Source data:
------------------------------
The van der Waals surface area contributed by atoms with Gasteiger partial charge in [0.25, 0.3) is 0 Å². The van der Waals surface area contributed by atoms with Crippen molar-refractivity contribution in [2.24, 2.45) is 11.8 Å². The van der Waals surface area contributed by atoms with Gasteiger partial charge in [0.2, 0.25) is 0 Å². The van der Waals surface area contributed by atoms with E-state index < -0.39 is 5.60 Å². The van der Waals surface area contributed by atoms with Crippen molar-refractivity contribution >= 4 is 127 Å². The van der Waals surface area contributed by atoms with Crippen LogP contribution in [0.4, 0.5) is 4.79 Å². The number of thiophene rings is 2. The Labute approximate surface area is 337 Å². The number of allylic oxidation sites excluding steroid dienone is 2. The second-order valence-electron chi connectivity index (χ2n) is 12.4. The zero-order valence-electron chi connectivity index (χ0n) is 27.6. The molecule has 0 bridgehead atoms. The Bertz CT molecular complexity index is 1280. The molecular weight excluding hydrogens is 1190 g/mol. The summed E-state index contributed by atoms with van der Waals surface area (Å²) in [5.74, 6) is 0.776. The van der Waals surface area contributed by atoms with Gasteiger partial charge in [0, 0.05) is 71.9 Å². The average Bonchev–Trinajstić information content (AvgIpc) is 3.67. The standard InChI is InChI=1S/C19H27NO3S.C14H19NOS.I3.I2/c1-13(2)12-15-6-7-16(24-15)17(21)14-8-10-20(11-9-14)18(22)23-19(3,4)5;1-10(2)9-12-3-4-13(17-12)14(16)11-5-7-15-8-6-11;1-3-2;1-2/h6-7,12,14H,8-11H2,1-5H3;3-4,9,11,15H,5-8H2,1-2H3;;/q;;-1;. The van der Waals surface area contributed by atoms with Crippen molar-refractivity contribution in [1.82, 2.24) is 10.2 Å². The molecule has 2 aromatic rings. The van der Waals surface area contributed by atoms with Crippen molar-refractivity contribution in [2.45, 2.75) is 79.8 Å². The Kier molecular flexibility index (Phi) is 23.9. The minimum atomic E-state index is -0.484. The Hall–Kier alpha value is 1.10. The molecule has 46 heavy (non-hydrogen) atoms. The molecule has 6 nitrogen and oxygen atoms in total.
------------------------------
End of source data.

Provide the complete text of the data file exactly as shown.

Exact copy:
The van der Waals surface area contributed by atoms with Gasteiger partial charge in [0.25, 0.3) is 0 Å². The van der Waals surface area contributed by atoms with Crippen molar-refractivity contribution in [2.24, 2.45) is 11.8 Å². The van der Waals surface area contributed by atoms with Gasteiger partial charge in [0.2, 0.25) is 0 Å². The van der Waals surface area contributed by atoms with E-state index < -0.39 is 5.60 Å². The van der Waals surface area contributed by atoms with Crippen molar-refractivity contribution >= 4 is 127 Å². The van der Waals surface area contributed by atoms with Crippen LogP contribution in [0.4, 0.5) is 4.79 Å². The number of thiophene rings is 2. The Labute approximate surface area is 337 Å². The number of allylic oxidation sites excluding steroid dienone is 2. The second-order valence-electron chi connectivity index (χ2n) is 12.4. The zero-order valence-electron chi connectivity index (χ0n) is 27.6. The molecule has 0 bridgehead atoms. The Bertz CT molecular complexity index is 1280. The molecular weight excluding hydrogens is 1190 g/mol. The summed E-state index contributed by atoms with van der Waals surface area (Å²) in [5.74, 6) is 0.776. The van der Waals surface area contributed by atoms with Gasteiger partial charge in [0, 0.05) is 71.9 Å². The average Bonchev–Trinajstić information content (AvgIpc) is 3.67. The standard InChI is InChI=1S/C19H27NO3S.C14H19NOS.I3.I2/c1-13(2)12-15-6-7-16(24-15)17(21)14-8-10-20(11-9-14)18(22)23-19(3,4)5;1-10(2)9-12-3-4-13(17-12)14(16)11-5-7-15-8-6-11;1-3-2;1-2/h6-7,12,14H,8-11H2,1-5H3;3-4,9,11,15H,5-8H2,1-2H3;;/q;;-1;. The van der Waals surface area contributed by atoms with Crippen molar-refractivity contribution in [1.82, 2.24) is 10.2 Å². The molecule has 2 aromatic rings. The van der Waals surface area contributed by atoms with Crippen molar-refractivity contribution in [2.45, 2.75) is 79.8 Å². The Kier molecular flexibility index (Phi) is 23.9. The minimum atomic E-state index is -0.484. The Hall–Kier alpha value is 1.10. The molecule has 46 heavy (non-hydrogen) atoms. The molecule has 6 nitrogen and oxygen atoms in total.